Lighthouse: I, Sixty


When Max arrived, I tried not to look at him. I felt so awkward when he was in his Max-skin. I worried that our close friends would wonder why I wasn’t more affectionate, and, if I was affectionate, our acquaintances, who didn’t know he was Sept, would think I was cheating. Those who knew both of us, as Mallory and Max, knew we were close friends and he used to be my boss and would wonder at our distance, and everyone else would simply wonder why I acted so clumsily. It was a mess.

People’s energy bodies turn towards each other when they’re romantically and sexually involved. That’s how, when you see two lovers walking down the street, even if there’s space between them, you can tell they’re lovers. I worried that people would see with their third eyes my energy body lean into his and think I was a cheater. It mattered a lot to me, back then, what people thought. Whenever possible, I avoided being in the same room as the Max-skin, and when that wasn’t possible, I kept as much distance as I could.

I explained it to Sept, and I think he understood, though I don’t think he agreed.

When Max arrived at Culpepper, Elui sat listening to music, across from Don.


“Nice to meet you,” Max said. “I don’t think I’ve seen you around here before. I’m Max.”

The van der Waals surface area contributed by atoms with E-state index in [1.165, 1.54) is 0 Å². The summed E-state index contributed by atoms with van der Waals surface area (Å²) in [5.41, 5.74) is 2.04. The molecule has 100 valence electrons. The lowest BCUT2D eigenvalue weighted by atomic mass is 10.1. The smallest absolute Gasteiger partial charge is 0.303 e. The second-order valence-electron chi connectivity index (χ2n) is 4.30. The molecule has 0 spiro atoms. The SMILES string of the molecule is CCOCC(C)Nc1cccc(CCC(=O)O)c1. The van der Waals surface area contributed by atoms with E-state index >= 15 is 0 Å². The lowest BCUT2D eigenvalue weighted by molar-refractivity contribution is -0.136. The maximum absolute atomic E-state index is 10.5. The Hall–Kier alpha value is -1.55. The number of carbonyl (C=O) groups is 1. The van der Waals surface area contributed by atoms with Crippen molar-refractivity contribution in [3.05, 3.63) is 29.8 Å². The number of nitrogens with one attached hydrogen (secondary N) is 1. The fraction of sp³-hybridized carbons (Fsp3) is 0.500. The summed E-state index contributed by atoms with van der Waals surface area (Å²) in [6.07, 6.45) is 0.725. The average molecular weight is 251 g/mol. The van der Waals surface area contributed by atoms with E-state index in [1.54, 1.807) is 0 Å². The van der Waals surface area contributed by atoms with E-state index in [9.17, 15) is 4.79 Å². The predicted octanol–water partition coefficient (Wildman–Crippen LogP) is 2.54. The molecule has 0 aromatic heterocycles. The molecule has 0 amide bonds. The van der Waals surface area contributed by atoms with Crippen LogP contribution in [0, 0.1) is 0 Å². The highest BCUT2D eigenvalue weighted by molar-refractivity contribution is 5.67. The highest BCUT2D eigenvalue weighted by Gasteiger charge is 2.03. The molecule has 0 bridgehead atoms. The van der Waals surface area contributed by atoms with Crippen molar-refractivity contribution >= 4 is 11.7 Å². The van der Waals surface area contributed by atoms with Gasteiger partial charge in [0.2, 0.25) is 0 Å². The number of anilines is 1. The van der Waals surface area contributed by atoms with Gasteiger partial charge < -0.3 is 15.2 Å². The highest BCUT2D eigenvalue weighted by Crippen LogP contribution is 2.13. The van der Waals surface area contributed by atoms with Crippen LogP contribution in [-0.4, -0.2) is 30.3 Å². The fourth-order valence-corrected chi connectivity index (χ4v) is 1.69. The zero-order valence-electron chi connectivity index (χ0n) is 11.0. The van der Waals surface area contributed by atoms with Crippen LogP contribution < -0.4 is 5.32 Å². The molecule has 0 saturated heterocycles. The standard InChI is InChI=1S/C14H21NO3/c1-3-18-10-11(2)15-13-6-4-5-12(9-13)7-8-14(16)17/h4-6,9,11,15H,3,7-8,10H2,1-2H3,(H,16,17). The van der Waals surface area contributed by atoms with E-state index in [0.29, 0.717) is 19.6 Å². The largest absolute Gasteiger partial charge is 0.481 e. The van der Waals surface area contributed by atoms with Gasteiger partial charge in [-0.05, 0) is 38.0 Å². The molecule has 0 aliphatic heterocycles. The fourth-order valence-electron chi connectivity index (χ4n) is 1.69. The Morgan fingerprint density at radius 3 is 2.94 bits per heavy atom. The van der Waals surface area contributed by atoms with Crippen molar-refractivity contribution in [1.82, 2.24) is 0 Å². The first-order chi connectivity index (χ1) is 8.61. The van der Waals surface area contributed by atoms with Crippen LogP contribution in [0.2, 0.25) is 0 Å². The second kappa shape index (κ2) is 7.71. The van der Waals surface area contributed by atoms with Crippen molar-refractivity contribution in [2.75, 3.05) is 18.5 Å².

“Elui,” Elui replied.

Eruli,” Max said. “Byu dastaliyu.


“And I am the Don,” said Don. “Byu, too, dude.”

But Max and Elui had stopped talking aloud. I felt the intensity that follows inside-talk.


“Many people come through here,” Max said aloud, “and not all of them are from here.”

“I’m not from here,” said Don. “Neither is Caleb. We work at the fishery. Seasonal. It’s a good job. Hard labor. Pays well. Smelly.”


Max and Elui focused on each other intently. Not all they said was spoken.


“The coffee’s good,” Elui said. “I’m getting another cup. Can I get you one?”

“No, thanks,” said Max. “But would you order yours to-go? I was thinking maybe you’d come somewhere with me.”


Elui returned with his cappuccino in a recycled-paper cup.

When the chair next to Max was empty, I sat there, inching it away. Mitchell sat near us on the sofa with the look of someone listening intently while pretending not to.

Max was talking about music, following chords, chasing the dominant fifth to find the seventh, patterns that shift and stay the same, and Elui closed his eyes.

This was not a conversation about music.


“Don’t let the anti-node fool you,” Max said. “The harmonics tell more than the rate of change. They also divulge position.”


“I got a guitar,” Don said. “Been playing a couple a years. I know all about harmonics. Main, them things are cool. Hold down the string. Let it vibrate. Trippy.”

I tracked positions. Caleb sat behind us. Diego and Nina stood at the counter. Anya worked the espresso bar. Ritu had left. Mitchell sat on the sofa behind Elui.

I felt exposed, as I sat upright, keeping my eyes ahead while the conversation ranged around us, expressing layers that remained hidden to all but Elui, number sixty, and Eruli, number seventy-seven.


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